DESIGN/BUILD/DOWNSIZE: The ONLY Virtual Tiny House Workshop

A few months ago I mentioned that my good friend and tiny house builder Dan Louche (author of The Tiny House Design and Construction Guide, TinyHomeBuilders.com) and I were working on something really new and exciting behind the scenes.

Well today, our idea from months ago becomes a reality!


Introducing….

Design/Build/Downsize: The Only Virtual Tiny House Workshop!

 

What is it?

Design / Build / Downsize is a two-day virtual tiny house workshop that includes 8 in-depth lessons, live group chat and discussion, and a live Q + A session with Dan Louche and I!

It's two days, with two experts, and a bunch of your new tiny community friends.


What will you learn?

Dan Louche and I have created 8 lessons on everything from choosing a trailer, designing your tiny home, building methods, and downsizing. 

You can read about the entire curriculum and see all the details here >>>

These are the trainings - plus plenty of extras - that we teach at our live, in-person workshops (that normally would cost more than $500 plus airfare + hotel to attend). 



The workshop is the only virtual tiny house workshop - meaning we’re delivering these trainings and lessons live, but you can watch from anywhere in the world :)

How I Designed My Tiny House

How I Designed My Tiny House

Today I have a super guest post from my good friend and Tiny Transition and Downsizing student Jenn Baxter!

Jenn has been living in her tiny house for some time now, after initially starting her transition to the tiny life in the Tiny Transition and Downsizing E-Course.

I asked Jenn if she would write about her experience designing her own UNIQUE tiny home, and she said she would love to! Not only that, but she has created a free worksheet that you can use to design your own tiny home. You can grab the free tiny house design worksheet below!

Let's get to it! I'll let Jenn take it from here. Thanks Jenn!

One of the main questions I get when people first see my tiny house is, “How did you design this?”  Well, the answer to that is actually pretty easy. 

I thought about what I need every day.

First of all, designing a tiny house in and of itself is easier than designing a traditional home, simply because of its size.  When you are only working with 100-300 square feet, your choices are limited to begin with.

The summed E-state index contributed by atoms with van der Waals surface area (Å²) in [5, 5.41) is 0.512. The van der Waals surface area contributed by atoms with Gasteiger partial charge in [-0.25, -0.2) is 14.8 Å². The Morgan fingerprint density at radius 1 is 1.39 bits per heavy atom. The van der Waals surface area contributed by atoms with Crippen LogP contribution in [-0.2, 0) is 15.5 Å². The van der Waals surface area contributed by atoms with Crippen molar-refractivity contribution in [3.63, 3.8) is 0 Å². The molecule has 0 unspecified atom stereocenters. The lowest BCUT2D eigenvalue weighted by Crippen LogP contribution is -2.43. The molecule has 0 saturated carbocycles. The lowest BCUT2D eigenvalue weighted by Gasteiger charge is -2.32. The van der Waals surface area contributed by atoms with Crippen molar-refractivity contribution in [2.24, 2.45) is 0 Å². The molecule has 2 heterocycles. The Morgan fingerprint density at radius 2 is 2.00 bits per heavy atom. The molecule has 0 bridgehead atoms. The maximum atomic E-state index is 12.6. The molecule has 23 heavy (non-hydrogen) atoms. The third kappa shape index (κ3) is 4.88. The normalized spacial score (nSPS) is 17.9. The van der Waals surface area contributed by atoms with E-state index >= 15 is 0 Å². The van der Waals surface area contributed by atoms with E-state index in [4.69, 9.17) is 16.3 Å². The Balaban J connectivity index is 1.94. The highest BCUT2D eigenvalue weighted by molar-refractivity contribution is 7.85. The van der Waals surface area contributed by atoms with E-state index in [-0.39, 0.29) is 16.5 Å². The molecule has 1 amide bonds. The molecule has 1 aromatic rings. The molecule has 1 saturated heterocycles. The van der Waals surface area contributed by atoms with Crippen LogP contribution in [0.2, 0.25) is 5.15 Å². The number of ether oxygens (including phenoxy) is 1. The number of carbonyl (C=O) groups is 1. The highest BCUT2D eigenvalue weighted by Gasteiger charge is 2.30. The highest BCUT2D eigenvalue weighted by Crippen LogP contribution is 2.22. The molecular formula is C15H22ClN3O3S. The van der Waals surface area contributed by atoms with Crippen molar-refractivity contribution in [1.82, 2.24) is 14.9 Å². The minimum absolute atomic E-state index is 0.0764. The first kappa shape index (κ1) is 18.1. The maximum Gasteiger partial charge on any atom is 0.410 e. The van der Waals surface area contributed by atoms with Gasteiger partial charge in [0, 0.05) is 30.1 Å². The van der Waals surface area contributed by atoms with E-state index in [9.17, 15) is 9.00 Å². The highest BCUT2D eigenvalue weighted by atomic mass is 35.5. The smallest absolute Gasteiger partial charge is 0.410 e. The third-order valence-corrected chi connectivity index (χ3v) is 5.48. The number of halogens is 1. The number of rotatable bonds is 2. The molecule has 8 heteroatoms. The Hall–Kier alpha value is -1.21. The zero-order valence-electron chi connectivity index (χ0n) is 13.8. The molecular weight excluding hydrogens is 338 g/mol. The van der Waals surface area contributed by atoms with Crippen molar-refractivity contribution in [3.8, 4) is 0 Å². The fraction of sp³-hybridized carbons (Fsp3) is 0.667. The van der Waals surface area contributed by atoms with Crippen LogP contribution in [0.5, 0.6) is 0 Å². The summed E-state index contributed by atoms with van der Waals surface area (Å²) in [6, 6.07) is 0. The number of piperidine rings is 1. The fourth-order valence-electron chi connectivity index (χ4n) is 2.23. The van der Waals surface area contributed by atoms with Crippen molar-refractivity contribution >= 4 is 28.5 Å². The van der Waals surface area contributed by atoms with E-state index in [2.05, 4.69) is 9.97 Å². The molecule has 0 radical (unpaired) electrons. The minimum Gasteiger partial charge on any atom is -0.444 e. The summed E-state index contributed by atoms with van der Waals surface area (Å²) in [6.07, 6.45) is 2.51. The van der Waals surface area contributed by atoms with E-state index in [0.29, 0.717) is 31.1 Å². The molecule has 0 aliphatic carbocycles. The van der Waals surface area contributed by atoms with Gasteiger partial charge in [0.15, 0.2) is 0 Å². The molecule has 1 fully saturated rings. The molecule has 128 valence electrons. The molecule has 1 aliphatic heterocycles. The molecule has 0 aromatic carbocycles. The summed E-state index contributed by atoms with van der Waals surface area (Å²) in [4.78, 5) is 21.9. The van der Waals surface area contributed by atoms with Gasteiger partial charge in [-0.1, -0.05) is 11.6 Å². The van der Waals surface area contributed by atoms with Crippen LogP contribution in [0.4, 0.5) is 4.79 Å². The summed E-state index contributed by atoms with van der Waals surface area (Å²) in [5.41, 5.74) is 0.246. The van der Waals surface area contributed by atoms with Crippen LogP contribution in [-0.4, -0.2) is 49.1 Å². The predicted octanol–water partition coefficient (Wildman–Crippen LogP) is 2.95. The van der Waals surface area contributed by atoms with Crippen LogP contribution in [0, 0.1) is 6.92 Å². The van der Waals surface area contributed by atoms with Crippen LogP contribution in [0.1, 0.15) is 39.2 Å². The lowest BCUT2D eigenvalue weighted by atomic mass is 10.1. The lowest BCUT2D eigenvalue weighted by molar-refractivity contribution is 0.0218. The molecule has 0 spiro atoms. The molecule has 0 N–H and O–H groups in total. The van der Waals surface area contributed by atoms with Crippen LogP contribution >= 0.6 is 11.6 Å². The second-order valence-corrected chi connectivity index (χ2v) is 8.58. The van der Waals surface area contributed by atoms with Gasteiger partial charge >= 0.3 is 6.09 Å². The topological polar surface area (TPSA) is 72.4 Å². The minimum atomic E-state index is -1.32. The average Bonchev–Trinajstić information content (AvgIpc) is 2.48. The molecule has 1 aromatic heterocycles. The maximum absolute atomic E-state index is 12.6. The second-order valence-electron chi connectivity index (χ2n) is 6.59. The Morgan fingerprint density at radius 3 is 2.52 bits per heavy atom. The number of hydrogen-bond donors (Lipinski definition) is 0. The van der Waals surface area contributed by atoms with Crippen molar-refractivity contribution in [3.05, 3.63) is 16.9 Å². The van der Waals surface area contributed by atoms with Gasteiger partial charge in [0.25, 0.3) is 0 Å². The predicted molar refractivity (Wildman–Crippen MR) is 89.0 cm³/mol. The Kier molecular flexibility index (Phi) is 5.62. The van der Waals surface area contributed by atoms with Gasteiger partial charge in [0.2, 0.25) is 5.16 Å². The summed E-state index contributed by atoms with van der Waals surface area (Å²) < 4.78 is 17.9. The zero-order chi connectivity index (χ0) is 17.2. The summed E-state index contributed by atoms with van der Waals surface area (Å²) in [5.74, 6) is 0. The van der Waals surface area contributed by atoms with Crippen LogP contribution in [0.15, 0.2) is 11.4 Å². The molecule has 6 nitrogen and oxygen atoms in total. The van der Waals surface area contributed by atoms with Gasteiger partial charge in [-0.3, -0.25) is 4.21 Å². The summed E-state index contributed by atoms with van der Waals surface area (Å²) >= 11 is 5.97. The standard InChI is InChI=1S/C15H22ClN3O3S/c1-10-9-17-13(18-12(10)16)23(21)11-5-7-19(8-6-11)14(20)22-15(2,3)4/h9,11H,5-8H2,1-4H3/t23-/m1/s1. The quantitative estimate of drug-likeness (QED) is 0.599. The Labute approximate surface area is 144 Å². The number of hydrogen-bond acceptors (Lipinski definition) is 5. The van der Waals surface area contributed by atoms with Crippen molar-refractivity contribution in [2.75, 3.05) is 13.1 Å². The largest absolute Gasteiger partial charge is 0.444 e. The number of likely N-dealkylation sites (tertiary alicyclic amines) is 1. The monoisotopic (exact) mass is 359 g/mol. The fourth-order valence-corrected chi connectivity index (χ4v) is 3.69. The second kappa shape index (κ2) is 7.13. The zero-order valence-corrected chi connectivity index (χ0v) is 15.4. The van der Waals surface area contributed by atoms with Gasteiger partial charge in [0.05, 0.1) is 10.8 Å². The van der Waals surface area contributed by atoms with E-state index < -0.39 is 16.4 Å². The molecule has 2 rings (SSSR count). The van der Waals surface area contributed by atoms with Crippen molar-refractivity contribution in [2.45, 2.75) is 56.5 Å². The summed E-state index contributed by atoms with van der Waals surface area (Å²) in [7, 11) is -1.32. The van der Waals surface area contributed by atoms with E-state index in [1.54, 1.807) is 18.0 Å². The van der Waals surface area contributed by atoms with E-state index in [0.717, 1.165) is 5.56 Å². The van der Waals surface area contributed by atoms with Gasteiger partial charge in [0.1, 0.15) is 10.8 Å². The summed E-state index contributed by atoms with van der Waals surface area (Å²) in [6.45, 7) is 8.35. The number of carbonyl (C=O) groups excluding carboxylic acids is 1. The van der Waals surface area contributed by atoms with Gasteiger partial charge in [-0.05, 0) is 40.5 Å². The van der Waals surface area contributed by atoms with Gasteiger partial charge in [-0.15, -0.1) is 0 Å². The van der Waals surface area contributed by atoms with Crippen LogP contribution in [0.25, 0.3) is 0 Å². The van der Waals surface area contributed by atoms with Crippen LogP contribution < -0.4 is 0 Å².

Building our Nest Egg and Starting Small: The Bespin Tiny House

Building our Nest Egg and Starting Small: The Bespin Tiny House

BESPIN TINY HOUSE: BUILDING OUR NEST EGG 

A guest post by Maggie & Seth Campbell

 

The American Dream: the idea that a better life can be obtained with more money.

We seek out higher paying jobs so we can afford bigger living spaces and more possessions to fill them.

The temptation to live beyond our means grows stronger with every “low-interest” credit card offer in the mail. It’s no wonder that one in three American’s are being chased by a debt collector – we live in a buy-now-pay-later society. And boy, do we pay.

By now, you’ve probably heard that living in a cost-efficient tiny house is increasing in public favor.

Could you be a part of this growing trend?

What if you could live debt-free on your current monthly income (or less)?

Is it possible to stop working over 40 hours a week and living paycheck-to-paycheck to support a home you spend so little time in?

We think so.

In just 8 months, we've already raised over 25% of our goal - and we're just warming up.

 

SET YOUR INTENTIONS

For many people, building a tiny house is just a pipe dream. When the idea of building our house first came to us, we spoke about it in terms like “If we ever hit the lottery . . .” or “If we could find higher paying jobs. . . .”

As per usual, we had just enough money in the bank to pay our bills for that month. It wasn’t until we took a hard look at the cost of living in a house too large for our needs (1000 square feet) that we realized we didn’t need to earn more; we just needed to have less.

Seven Steps to Simple: The No-BS Guide to Letting Go

Seven Steps to Simple: The No-BS Guide to Letting Go

You know you want to downsize. Heck - you NEED to downsize if you’re thinking about living in a tiny or small home!

And beyond that, no matter how many square feet you're gonna live in (because let's be honest that's not what matters), downsizing feels good. It saves you money. It gives you more time for your hobbies, family, friends, travel. More dollars in your pocket. Less stress. All that good stuff.

You know that downsizing will allow you to save more money, live the life you want to live, and have the time and financial freedom.

Maybe you’ve tried to “get organized” and “de-clutter” before. It probably felt pretty good…at first. But a few days later, your home looks the same as it did before. And the progress you’re making is slow-going. You’re stuck. You’re not sure why - because you’ve read the books and the blogs but nothing really works. 

Well, today I've got seven steps to help you let go.

Tiny Home Builders Hands-On Tiny House Workshop Recap + Review

Have you ever been to a tiny house live workshop? Are you planning to attend one?

Well today's post will give you some of the details about what those weekend tiny house workshops are like!

Specifically, Matt and I help Dan Louche of Tiny Home Builders teach his hands-on tiny house building workshop in Atlanta, GA. We've taught and spoken at more than 25 tiny house events and workshops all over the country, and we especially LOVE Dan's workshops.

The Tiny Home Builders' workshops are the right combination of hands-on building experience (yes, you get to use all the power tools!) and super educational trainings on everything from electrical, plumbing, how to choose a trailer, and off grid systems and sustainable design (my specialty!). It's part classroom, part workshop, and it's really effective to learn about something in depth via the presentations, then actually go over the the tiny house you're building and try it out yourself. (Plus there's a fully-built tiny house on site).

Some people attend the workshop to learn about the "systems" and more complex elements, others to get the confidence to use power tools (for many people it's their first time using power tools or swinging hammers!), and others come to network and meet like-minded friends.